Kill the Dead, Richard Kadrey’s second Sandman Slim adventure, didn’t impress me as much as the first one did. I think I’ve hit my zombie threshold. I didn’t know I had a zombie threshold until I was about halfway through this book, but apparently I do and this book reached it.
All the things I liked about Sandman Slim are still around in Kill the Dead. James Stark, Kadrey’s punk wizard, is still punk: powerful, angry, pragmatic. When the book opens, he is killing vampires for money, paid by the Golden Vigil, a truly frightening partnership between angelic warriors and Homeland Security. Yes, that’s right, an operation that can smite you with God’s wrath, suspend habeas corpus and strangle you in bureaucratic red tape all at the same time. They are not the scariest thing walking LA’s mean streets, either. Stark is still worried about his old adversary Mason, and he is baffled by the cryptic last words of the teen cheerleader vampire he just ended.
Stark is distracted from the vampire girl’s riddle — or the strange stories of people going missing — by a visit from his old boss, Lucifer. Stark used to be an arena fighter in Hell. A human could not have survived eleven years in Hell, but Stark is only half human. His father was an angel… if, perhaps, a fallen one.
Lucifer says he has come to LA to get a movie made. It’s a biopic, his side of the story. Stark is wisely skeptical of this cover story but agrees to provide bodyguard services. Soon he is rubbing elbows with the magical aristocracy, movie moguls and ambitious actresses, and protecting Lucifer from various attempted hits.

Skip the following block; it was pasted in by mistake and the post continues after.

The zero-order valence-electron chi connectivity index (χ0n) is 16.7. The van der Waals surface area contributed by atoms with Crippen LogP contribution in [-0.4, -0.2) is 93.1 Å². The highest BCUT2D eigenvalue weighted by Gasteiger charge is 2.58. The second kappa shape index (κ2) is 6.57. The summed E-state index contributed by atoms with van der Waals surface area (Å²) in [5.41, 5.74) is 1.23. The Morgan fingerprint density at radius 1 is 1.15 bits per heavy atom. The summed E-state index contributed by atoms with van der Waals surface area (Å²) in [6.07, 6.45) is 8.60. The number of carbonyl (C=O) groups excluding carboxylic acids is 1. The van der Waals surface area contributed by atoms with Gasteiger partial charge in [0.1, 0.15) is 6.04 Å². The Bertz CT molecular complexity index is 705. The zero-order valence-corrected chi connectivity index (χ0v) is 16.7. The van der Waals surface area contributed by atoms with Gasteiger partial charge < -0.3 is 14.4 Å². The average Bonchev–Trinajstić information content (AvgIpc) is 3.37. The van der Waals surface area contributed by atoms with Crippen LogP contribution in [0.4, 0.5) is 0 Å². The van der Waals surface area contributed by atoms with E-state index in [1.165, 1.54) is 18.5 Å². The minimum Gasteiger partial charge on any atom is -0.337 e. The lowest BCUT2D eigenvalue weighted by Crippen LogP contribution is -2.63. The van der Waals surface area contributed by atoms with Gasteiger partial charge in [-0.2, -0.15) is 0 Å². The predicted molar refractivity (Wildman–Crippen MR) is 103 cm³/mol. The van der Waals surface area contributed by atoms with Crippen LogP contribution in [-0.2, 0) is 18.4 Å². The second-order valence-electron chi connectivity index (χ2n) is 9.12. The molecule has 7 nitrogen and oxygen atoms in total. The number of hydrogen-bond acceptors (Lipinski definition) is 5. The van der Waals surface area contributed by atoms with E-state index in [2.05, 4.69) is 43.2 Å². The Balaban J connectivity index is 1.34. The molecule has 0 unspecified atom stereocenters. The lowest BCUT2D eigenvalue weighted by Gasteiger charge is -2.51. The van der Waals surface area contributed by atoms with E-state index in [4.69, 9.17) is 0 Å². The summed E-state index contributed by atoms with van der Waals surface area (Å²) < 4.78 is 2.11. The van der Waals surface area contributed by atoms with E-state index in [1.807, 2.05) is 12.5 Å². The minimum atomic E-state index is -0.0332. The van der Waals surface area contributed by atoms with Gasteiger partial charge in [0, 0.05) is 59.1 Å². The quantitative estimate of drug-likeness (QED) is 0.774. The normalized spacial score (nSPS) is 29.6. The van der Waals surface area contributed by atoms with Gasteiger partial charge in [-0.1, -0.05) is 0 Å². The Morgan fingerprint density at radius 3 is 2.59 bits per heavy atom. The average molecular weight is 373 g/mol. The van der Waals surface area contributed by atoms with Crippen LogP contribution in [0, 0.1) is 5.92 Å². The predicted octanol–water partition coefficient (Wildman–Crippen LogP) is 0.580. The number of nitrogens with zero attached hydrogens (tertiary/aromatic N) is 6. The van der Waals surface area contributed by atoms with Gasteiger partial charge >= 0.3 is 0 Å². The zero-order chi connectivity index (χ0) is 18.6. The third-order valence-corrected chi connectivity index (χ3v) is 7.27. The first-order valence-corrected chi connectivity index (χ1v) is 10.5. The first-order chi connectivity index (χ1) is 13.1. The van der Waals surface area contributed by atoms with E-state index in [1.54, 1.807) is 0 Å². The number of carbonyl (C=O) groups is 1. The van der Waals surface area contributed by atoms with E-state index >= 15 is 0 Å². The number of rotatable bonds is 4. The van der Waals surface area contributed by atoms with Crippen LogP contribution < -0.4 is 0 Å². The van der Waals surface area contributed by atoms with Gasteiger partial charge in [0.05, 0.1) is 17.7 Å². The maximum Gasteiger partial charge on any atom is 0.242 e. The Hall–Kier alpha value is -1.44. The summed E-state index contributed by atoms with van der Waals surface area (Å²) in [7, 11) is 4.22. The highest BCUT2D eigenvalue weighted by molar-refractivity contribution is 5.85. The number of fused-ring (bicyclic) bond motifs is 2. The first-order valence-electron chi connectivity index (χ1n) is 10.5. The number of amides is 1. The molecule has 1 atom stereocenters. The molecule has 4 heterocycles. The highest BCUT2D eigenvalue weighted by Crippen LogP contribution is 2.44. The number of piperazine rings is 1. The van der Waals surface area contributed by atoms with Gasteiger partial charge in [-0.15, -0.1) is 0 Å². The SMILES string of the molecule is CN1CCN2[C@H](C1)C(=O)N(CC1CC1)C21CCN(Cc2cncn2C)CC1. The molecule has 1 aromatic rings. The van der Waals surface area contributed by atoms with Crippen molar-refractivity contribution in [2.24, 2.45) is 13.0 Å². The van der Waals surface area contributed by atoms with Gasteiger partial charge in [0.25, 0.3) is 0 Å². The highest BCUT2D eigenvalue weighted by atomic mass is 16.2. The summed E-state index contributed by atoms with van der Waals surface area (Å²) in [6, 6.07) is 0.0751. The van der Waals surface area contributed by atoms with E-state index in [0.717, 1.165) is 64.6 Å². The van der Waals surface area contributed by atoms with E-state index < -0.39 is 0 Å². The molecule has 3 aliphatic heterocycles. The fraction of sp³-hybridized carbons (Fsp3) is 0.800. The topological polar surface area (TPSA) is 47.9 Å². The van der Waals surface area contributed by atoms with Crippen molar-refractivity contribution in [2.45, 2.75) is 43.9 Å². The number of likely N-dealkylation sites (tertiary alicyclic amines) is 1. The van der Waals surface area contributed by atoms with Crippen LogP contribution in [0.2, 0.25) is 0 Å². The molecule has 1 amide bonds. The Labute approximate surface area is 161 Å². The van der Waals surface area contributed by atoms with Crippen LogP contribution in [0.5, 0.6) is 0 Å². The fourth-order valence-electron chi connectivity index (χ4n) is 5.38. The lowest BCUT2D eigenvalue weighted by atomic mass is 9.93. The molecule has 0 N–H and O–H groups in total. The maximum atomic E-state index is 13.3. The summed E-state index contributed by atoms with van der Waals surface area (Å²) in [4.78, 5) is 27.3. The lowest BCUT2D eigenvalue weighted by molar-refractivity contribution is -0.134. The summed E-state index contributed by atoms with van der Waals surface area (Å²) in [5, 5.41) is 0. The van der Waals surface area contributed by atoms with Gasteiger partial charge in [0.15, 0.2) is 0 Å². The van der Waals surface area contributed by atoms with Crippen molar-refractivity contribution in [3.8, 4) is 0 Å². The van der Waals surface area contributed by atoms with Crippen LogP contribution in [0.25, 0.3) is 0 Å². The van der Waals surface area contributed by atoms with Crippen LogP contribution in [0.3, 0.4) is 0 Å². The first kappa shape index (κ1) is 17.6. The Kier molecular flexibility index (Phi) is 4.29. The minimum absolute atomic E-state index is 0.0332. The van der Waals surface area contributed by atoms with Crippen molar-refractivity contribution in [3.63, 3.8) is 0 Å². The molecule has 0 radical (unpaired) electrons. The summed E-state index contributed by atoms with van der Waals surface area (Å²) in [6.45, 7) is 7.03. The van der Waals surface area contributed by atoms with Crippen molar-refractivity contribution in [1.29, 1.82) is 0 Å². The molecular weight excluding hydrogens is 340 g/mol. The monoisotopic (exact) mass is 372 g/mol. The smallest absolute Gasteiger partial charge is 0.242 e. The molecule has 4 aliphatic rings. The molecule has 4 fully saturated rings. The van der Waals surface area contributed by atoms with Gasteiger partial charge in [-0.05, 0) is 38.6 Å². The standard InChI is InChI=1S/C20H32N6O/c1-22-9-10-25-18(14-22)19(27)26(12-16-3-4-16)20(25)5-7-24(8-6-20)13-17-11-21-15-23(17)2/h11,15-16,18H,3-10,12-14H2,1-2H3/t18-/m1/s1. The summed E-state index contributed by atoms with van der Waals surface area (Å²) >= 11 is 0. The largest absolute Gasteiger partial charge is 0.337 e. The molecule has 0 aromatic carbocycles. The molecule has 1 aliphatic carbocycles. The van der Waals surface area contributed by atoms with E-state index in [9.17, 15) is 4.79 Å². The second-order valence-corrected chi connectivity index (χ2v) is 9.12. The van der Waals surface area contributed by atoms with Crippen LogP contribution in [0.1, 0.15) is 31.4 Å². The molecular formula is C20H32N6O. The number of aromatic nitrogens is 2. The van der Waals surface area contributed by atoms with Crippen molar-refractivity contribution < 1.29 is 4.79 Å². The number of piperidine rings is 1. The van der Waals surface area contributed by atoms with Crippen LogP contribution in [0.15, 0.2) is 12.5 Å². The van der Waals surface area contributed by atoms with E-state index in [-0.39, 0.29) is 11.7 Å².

Stark discovers that someone has a plan to release an army of zombies that has been imprisoned underneath the city for centuries, and it seems that he is the only one who can stop it. He also needs to figure out who is after Lucifer. Lucifer may be the CEO of Hell, but he is the target of a hostile takeover, and Mason, who was exiled to Hell, has allied himself with the rebels.
One of the interesting thing about Stark is that he is a hardened, angry angel-punk, and he’s also strangely vulnerable and, at times, well… almost sweet. He tricked out his closet and built a skateboard conveyance for Kasabian, his bizarre disembodied-head sidekick (who also informs on him to Lucifer). He still pines for his dead love, Alice. When the zombie attack starts, he goes out of his way to warn a counter girl at his favorite doughnut shop to go home and lock her doors. These are not inconsistencies in his character; these are the flashes of humanity that keep me reading. At times in this book, Stark’s innocence and vulnerability veer dangerously close to whininess, especially when he is talking to his friend Kinski, but then there’s a cute scene in the back of a limo when he chats — yes, chats — with Lucifer about the magical books he’s been reading lately.
The zombie plot goes on too long without that much of a payoff. During an early zombie attack, Stark is infected. If he were human, he would turn into a zombie. Because he is half-angel, his human self “dies,” but we see no change in his behavior or attitude. He seems to be irritated with humans, but Stark is always irritated with someone, so this does not make a dramatic enough difference. Along the way, while he is deciding how to combat the zombies, there seems to be a lot of talking. I was still engaged but it was hard not to skim. I was much more interested in the Lucifer plot, and the scheme of the murderous angels who are involved with the Golden Vigil.
Despite some disappointments here, Kadrey keeps delivering a quirky brand of weirdness, and Stark manages to make me care about him, so I keep reading. I will read Aloha from Hell, the third book, just to find out what happens next.